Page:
This week, we’ll be spitting some fly rhymes over some dope-ass beats as it’s time for another selection of the rap albums on the list.
Dizzee Rascal, ‘Boy In Da Corner’
As Dizzee is the elder statesman of grime these days, but his own cuts are shamelessly intended at the mainstream audience, it’s strange to go back to 2003 when he was just 19 and releasing this compromise-free cut. ‘Boy In Da Corner’ mostly dispenses with hooks and even rhythm, his beats being juddering, skittering and harsh. An introspective album, acknowledging the outside world only when it’s lashing out at it, it sounds pretty timeless even in the wake of Stormzy and Skepta.
Missy Elliott, ‘Under Construction’
One of only two female rappers to front an album on the 1001, Missy doesn’t feel daunted by rapping about her sexuality (“pussy don’t fail me now”) or her body (“my attitude is heavy ‘coz my period is heavy”). Teaming up once again with Timbaland, the album once again contains Tim’s familiar brand of bass synths, hypnotic loops and stop-start rhythm, occasionally interrupted by Missy explaining her motivations for the previous song as if it was an Alexei Sayle sketch. Method Man, Jay-Z, Ludacris and Beyonce all show up, but none steal the limelight away from Miss E herself. This is a good album.
Eminem, ‘The Marshall Mathers LP’
Who even uses the term ‘LP’ anymore? Released in 2000, this echoes the then-mainstream taste for OTT cartoon violence (nu-metal, WWF, Jerry Springer: fin de siecle tension everywhere) while simultaneously picking up beefs, lashing out at haters and addressing his mercurial rise to fame over a whopping 77 minutes. As with the Slim Shady album, Em seems conflicted, simultaneously craving attention with his Shady persona and being narked at the attention when he gets it: this album contains both murder fantasy ‘Kim’ and “I was just joking about that murder fantasy lol” take ‘Stan’. It still sounds pretty palatable musically, but it’s very much a time capsule from 2000 in other ways: references to Limp Bizkit, Columbine, Carson Daly, and, well… the album is also unmistakably homophobic, whether or not the author is. It’s one thing to offer the excuse “that word was thrown around so much, you know, “faggot” was like thrown around constantly to each other, like in battling,” but what about the skit where he imagines Insane Clown Posse giving him oral sex, or the line in ‘Marshall Mathers’ where his mom’s attorney is “just aggravated I won’t ejaculate in his ass”? This was a very well-regarded album at the time, but it feels like it’s best left in the past.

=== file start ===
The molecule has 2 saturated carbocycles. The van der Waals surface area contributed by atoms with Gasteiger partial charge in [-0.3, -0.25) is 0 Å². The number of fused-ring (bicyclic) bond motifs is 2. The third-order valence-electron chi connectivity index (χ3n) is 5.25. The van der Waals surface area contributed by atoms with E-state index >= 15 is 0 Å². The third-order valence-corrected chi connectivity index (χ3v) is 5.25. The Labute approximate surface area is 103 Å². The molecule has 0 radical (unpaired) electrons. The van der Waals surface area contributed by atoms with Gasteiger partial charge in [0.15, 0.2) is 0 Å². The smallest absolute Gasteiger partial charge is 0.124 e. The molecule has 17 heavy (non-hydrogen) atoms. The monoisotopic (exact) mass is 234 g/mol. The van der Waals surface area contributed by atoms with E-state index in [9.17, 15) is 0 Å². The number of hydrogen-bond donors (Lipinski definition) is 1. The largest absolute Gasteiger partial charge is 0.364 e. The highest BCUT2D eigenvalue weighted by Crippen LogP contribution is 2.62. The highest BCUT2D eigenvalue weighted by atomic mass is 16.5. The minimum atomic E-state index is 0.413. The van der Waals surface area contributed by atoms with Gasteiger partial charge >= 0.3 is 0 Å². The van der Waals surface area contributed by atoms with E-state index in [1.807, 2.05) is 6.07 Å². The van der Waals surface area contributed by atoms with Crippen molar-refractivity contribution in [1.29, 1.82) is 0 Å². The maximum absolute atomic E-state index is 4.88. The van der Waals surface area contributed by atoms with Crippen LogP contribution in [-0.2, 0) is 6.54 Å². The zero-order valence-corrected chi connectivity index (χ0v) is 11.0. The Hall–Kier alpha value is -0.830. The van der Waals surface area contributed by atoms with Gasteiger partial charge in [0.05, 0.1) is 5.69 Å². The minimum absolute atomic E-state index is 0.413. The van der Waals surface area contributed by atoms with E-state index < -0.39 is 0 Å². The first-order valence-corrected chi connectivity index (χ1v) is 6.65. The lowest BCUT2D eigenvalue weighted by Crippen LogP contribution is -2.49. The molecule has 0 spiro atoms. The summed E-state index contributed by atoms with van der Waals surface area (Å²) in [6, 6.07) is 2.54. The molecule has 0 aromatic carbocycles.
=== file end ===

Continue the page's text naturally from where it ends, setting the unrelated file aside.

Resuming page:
Jungle Brothers, ‘Done By The Forces of Nature’
Sixteen tracks over an hour with no skits or resting, the Jungle Brothers offer a similar line of colourful samples (funk, rock, jazz, swing) and surreal rhyming to associates De La Soul (themselves referenced in the first song and featured on the fifteenth). They’re as interested in black culture as Public Enemy, but while PE are interested in combating oppression and misrepresentation, the Brothers focus on love and history. It’s a long album but, appealing to the feet and the brain, this is worth checking out.
Jurassic 5, ‘Power In Numbers’
The LA sextet (yes, sextet) were always interested in going back to the old school, so must be delighted that, now that their debut album is nearly 20 years old, they themselves are eligible for the honorific ‘old school’. I had ‘Jurassic 5’ but didn’t feel like I particularly needed any other albums by the posse, a feeling which listening to ‘Power In Numbers’ doesn’t completely eliminate. There is some good stuff on here: the Tarantino twang of ‘A Day At The Races’ sounds great, while ‘After School Special’ at least has an amusing punchline when the kid rappers angling for a verse in the intro get put on the track and flap it. But then something like ‘Thin Line’, a Minnie Riperton-sampling song about friendzoning with Nelly Furtado, feels like an obvious attempt at a big hit: and it wasn’t even a single! More funky and lyrically focused than ‘Jurassic 5’ but probably 20 minutes too long.
Run-DMC, ‘Raising Hell’
‘Raising Hell’ was a big deal at the time, featuring as it does ‘Walk This Way’, the gateway drug for MTV to start playing rap, and other famous singles ‘It’s Tricky’ and ‘My Adidas’. But like Grandmaster Flash, these historical landmarks don’t necessarily translate to an album that still sounds compelling this century: it retains the minimalism and adds kooky samples, but it feels like it’s lost some of the unique feel that ‘Run-DMC‘ has. It was a big influence on people like LL Cool J, yet the trio’s best trick – the word-swapping exchanges between the two rappers – only really influenced the Beastie Boys.
A Tribe Called Quest, ‘People’s Instinctive Travels and the Paths of Rhythm’
An album almost as long as that title at 62 minutes, Q-Tip’s production apprenticeship during the De La Soul recording sessions is conspicuous in Tribe’s day-glo sample-and-scratch combination. There’s some familiar stuff going into the Akai: ‘Can U Kick It?’ is of course based around a Lou Reed track, ‘Bonita Applebum’ uses the same sitar twang as the Fugees’ ‘Killing Me Softly’, and ‘Push It Along’ features a rare Beatles sample (from ‘All You Need is Love’). As I listened to this in the same week as the Jungle Brothers, it felt like familiar territory: the jazz influences and live bass of ‘The Low End Theory’ is a more distinctive take on the genre.
Next week: We’ll be delving into unfamiliar territory by looking at the Asian albums on the list! I’m sure there’s plenty.
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